In that statement, Benedict is referring to the Gun Control Act of 1968 (GCA) of 1968. It is Title I of United States federal firearms laws. The National Firearms At (NFA) of 1934 is Title II.
Let us be candid for a moment. The age of a particular law is of far less significance than its content. Other laws and cases of roughly the same include the Freedom of Information Act, Katz v. United States, Loving v. Virginia, Afroyim v. Rusk, and the Legislative Reorganization Act.
Do we really think those need to be revisited by an autonomous, non-elected federal law enforcement agency just because of their age?
No. Similarly, the National Firearms Act (NFA) of 1934 shouldn’t be abolished because of its age. It should be abolished because it is unconstitutional (among other things).
If you would like to stay abreast of this and other topics, follow the FPC News.
80 Percent Arms
They’re the ones who originally made me aware of this lawsuit. If you want to support a company struggling against anti-gun laws both nationally and in California, give them some of your business. Don’t want an 80% frame or an 80% lower? Follow ’em on social media. They’re on Instagram at @80percentarms and on Facebook, /80percentarms/. Note that links in this article to 80 Percent Arms are affiliate links, meaning if you buy something from them, we get a small commission at no additional cost to you. Some might think that’s shady. We don’t care. Breach-Bang-Clear is free to read, but it ain’t a charity. Don’t buy from 80PA, buy from someone else, or don’t buy at all. Your call!
Oh, you can find 80 Percent Arms on Linked In: https://www.linkedin.com/company/80-percent-arms-inc/
Scroll down for more background on this lawsuit and related matters as we’re made aware.
OR, if you want to help do battle with this sort of tomfuckery,
California Assembly Bill 879
Earlier we mentioned California Assembly Bill 879. That was an “internal” state measure. Here’s a little more about it, and about what they are now referring to as “firearm precursor parts”.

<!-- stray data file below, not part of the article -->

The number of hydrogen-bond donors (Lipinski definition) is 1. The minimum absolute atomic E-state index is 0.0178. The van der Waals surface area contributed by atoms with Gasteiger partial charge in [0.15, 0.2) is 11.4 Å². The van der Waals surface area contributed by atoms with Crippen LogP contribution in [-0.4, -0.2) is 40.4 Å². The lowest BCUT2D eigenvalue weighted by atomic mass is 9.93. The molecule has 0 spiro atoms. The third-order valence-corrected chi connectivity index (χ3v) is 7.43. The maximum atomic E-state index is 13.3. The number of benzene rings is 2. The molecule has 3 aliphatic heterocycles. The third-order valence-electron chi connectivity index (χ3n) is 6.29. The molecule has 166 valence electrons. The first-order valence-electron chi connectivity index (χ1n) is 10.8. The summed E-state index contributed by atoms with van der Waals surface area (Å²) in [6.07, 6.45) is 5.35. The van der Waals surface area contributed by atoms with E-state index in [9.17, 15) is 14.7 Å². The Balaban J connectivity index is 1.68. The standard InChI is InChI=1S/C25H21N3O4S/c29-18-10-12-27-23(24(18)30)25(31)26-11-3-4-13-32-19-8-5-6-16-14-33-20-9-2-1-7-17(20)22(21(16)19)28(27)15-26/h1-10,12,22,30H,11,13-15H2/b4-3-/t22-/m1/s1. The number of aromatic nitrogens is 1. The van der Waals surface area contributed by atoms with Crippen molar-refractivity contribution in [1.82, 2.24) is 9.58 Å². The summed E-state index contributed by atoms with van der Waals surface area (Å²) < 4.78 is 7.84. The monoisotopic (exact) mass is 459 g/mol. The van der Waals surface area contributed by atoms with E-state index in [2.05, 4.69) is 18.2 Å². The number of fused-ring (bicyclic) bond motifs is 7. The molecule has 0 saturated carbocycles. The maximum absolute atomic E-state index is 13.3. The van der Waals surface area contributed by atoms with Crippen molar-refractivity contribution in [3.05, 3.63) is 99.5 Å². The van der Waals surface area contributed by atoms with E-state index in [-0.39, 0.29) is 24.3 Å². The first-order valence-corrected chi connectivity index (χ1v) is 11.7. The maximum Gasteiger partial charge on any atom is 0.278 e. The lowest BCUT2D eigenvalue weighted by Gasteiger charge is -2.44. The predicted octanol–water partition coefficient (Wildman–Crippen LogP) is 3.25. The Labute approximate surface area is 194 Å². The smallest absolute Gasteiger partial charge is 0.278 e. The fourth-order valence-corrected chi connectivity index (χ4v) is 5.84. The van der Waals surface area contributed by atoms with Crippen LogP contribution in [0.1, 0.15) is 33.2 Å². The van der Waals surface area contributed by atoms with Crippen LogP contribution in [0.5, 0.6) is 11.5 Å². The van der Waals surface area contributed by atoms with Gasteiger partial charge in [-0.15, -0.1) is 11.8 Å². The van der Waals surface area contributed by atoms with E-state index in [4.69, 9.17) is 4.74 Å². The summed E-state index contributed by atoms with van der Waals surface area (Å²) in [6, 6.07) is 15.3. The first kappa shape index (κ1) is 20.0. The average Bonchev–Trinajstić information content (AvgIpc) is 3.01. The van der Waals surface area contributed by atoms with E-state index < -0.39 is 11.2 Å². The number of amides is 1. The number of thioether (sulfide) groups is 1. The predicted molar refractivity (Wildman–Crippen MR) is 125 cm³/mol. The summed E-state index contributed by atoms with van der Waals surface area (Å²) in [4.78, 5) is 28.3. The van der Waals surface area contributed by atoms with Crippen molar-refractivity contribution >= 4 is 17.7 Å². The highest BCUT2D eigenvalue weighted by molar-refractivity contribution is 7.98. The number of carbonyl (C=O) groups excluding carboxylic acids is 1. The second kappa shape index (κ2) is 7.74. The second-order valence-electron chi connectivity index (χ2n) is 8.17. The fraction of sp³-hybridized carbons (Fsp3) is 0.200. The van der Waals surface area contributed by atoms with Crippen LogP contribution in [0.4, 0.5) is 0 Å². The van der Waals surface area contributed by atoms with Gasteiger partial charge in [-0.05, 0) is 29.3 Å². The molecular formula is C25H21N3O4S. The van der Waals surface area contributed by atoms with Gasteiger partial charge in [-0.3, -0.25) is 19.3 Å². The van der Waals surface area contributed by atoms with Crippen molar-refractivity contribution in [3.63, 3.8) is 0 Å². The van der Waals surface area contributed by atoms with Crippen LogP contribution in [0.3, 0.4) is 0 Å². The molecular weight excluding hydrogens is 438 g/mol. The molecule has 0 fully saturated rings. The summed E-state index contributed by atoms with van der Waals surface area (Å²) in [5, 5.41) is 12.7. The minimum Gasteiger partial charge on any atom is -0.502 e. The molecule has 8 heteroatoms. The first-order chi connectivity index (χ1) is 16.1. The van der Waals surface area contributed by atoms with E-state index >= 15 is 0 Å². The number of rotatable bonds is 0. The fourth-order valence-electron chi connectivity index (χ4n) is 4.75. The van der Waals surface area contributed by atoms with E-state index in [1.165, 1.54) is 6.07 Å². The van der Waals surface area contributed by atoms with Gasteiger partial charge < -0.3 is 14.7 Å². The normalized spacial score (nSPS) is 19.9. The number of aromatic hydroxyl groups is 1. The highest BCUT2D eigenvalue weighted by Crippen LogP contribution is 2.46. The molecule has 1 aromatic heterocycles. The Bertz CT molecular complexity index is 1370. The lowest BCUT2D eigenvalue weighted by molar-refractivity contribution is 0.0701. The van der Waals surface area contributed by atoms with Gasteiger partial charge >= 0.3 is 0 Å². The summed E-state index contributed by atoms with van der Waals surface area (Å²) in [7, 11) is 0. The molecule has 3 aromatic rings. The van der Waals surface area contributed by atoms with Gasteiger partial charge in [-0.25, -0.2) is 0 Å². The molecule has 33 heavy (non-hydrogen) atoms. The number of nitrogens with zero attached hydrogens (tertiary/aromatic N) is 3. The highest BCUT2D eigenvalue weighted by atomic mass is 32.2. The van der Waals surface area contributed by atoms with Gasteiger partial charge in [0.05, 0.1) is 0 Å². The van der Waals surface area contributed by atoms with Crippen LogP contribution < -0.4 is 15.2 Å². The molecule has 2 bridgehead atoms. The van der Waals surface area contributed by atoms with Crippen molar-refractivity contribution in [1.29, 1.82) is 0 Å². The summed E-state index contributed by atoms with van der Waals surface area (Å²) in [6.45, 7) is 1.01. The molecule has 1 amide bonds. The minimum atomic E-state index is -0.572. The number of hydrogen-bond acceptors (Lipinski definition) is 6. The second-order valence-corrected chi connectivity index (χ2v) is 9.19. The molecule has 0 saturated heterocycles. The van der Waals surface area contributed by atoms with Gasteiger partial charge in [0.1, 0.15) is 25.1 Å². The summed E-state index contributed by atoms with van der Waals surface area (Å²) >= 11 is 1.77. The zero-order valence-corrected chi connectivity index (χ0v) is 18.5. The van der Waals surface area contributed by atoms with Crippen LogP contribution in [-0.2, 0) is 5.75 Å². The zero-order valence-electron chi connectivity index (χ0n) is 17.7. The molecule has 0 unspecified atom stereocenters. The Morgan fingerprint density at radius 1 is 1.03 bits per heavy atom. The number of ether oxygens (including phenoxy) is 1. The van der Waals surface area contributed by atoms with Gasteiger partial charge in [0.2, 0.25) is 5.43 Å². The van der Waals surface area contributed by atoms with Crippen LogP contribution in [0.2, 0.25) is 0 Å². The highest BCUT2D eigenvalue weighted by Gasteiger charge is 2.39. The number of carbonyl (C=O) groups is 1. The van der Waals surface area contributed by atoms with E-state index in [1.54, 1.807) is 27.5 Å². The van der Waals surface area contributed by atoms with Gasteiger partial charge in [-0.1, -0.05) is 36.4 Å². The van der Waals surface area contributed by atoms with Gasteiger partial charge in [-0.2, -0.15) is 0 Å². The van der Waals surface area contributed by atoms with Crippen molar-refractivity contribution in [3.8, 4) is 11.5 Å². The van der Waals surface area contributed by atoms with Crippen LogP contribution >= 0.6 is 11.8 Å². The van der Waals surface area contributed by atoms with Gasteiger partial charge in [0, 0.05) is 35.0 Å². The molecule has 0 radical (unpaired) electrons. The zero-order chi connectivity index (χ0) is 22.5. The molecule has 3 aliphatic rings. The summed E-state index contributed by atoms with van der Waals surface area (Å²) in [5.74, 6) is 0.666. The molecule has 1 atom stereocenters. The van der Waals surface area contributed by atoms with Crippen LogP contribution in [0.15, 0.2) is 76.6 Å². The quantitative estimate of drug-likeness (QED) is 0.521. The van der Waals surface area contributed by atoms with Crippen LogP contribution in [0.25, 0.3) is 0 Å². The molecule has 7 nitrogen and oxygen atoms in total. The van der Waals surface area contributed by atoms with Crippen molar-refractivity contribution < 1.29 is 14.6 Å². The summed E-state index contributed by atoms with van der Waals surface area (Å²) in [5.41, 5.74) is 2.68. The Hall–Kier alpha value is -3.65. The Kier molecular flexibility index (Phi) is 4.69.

I imagine one benefit of such a term (to their efforts) is how that phrase echo drug legislation and laws, e.g. “methamphetamine precursor“.
Firearm Precursor Parts
Bear in mind the lawsuit filed by the State of California against the BATFE is not the same as the regulations derived from California Assembly Bill 879. That measure addresses what they call “precursors” and how to regulate them (commencing July 1, 2024).
Hint: it’s an 80 percent lower or frame
A “firearm precursor part” means a component of a firearm that is necessary to build or assemble a firearm and is described in either of the following categories:
(1) An unfinished receiver, including both a single part receiver and a multiple part receiver, such as a receiver in an AR-10- or AR-15-style firearm. An unfinished receiver includes a receiver tube, a molded or shaped polymer frame or receiver, a metallic casting, a metallic forging, and a receiver flat, such as a Kalashnikov-style weapons system, Kalashnikov-style receiver channel, or a Browning-style receiver side plate.
(2) An unfinished handgun frame.
(b) The Department of Justice, consistent with this section, shall provide written guidance and pictorial diagrams demonstrating each category of firearm precursor part specified in subdivision (a).
(c) Firearm parts that can only be used on antique firearms, as defined in subdivision (c) of Section 16170, are not firearm precursor parts.
(d) A firearm precursor part is not a firearm or the frame or receiver thereof. A firearm precursor part that is attached or affixed to a firearm is not subject to the requirements of Chapter 1.5 (commencing with Section 30400) of Division 10 of Title 4 of Part 6 or Section 18010.
Among other things, the enforcement of measures outlined in that bill would make it a misdemeanor :
• to sell or give possession of a firearm precursor part to a person under 21 years of age.
• for a person who is prohibited from possessing a firearm to possess a firearm precursor part.
• to provide a firearm precursor part to a person who is prohibited from possessing firearm precursor parts.
• to transfer a firearm precursor part without processing the transaction through a firearm precursor parts vendor.
• to bring a firearm precursor part into the state without first having the part delivered to a licensed firearm precursor part vendor
There will be more to this. Stay tuned to this frequency for further updates.
As before we urge you, if you want to help do battle with this sort of tomfuckery,
Now go forth and conquer.